General manager Ryan Poles nabbed one of our favorite Day 2 prospects in Stevenson, who is a physical, well-built outside corner with some vinegar running through his veins. Chicago wants to keep adding layers to its defense, and Stevenson bolsters a talented young DB room.
The Giants found their likely starting center in a good spot. Schmitz is an ornery blocker who grades out like a lesser Creed Humphrey. This was solid value here.
Dallas has some pretty good options to replace Dalton Schultz in-house already, but it found a two-way option as a blocker and short receiver. Schoonmaker is a bit of a late bloomer, but he's a very solid, complete contributor who rose throughout the pre-draft process.
Adding to the offensive line figured to be on the Bills' agenda on Day 2, and they land a quality run blocker and wide-body who could win a starting job early. His weight issues appear to be in the past, but Torrence's movement skills rate as merely average.
Back-to-back Nittany Lions -- and this one surprises us. Yes, it's a thin year for centers, and two have gone off the board already. But we envisioned Scruggs as a Day 3 pick, given his average athleticism and concerning injury history. That said, his length and smarts give him a chance to make the pick respectable.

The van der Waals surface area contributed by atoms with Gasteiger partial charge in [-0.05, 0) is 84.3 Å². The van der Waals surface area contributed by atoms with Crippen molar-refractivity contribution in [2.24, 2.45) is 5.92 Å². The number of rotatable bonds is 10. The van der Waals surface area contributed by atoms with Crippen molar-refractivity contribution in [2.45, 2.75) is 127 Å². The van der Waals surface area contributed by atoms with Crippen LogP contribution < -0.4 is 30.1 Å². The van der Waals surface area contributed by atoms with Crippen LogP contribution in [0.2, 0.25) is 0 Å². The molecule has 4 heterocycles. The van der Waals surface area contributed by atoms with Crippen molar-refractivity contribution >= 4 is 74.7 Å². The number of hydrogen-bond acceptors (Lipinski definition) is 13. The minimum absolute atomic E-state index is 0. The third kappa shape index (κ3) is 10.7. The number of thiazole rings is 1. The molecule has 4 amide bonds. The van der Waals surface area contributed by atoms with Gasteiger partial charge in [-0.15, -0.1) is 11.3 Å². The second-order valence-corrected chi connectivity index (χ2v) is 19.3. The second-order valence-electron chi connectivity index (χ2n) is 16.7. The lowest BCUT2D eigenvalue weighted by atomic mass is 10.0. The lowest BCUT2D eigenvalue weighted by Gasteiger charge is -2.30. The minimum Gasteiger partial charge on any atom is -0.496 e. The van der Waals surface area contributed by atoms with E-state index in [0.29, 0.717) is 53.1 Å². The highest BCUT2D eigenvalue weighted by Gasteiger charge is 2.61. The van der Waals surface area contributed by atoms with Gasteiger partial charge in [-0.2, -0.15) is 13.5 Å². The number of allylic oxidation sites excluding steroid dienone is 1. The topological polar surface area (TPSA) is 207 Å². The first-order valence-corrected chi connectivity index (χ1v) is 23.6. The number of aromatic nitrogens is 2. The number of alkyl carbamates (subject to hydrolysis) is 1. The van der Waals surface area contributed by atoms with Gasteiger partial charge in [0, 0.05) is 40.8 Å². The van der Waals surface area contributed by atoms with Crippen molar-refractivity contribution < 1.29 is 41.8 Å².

The Broncos' first pick under Sean Payton is a receiver, which is interesting, considering how much draft capital the team has used at that spot the past few years. Mims is a good returner and big-play threat from the slot who can give Russell Wilson another downfield option.
Bears' second-rounder Gervon Dexter Sr. is the 3 technique, and Pickens could be the nose. He's not overpowering or dominant in any one facet but is very solid and dependable in the trenches -- also able to slide up and down the line. Pickens and Dexter might not rack up big sack and TFL numbers, but the duo could be good at keeping the linebackers clean.
Steen played exclusively tackle at Vanderbilt and Alabama after switching from defensive line in his redshirt year. But it appears that the Eagles will use him primarily inside, even while Steen offers four-position versatility. He's solid, dependable, strong-handed and able to steer defenders in tighter spaces.
Brown showed out at the Reese's Senior Bowl after living just a bit in his twin brother Chase's shadow at Illinois. Sydney is a rocked-up box safety with good athletic traits and the mentality to cut his teeth on special teams before fully cracking the defensive rotation.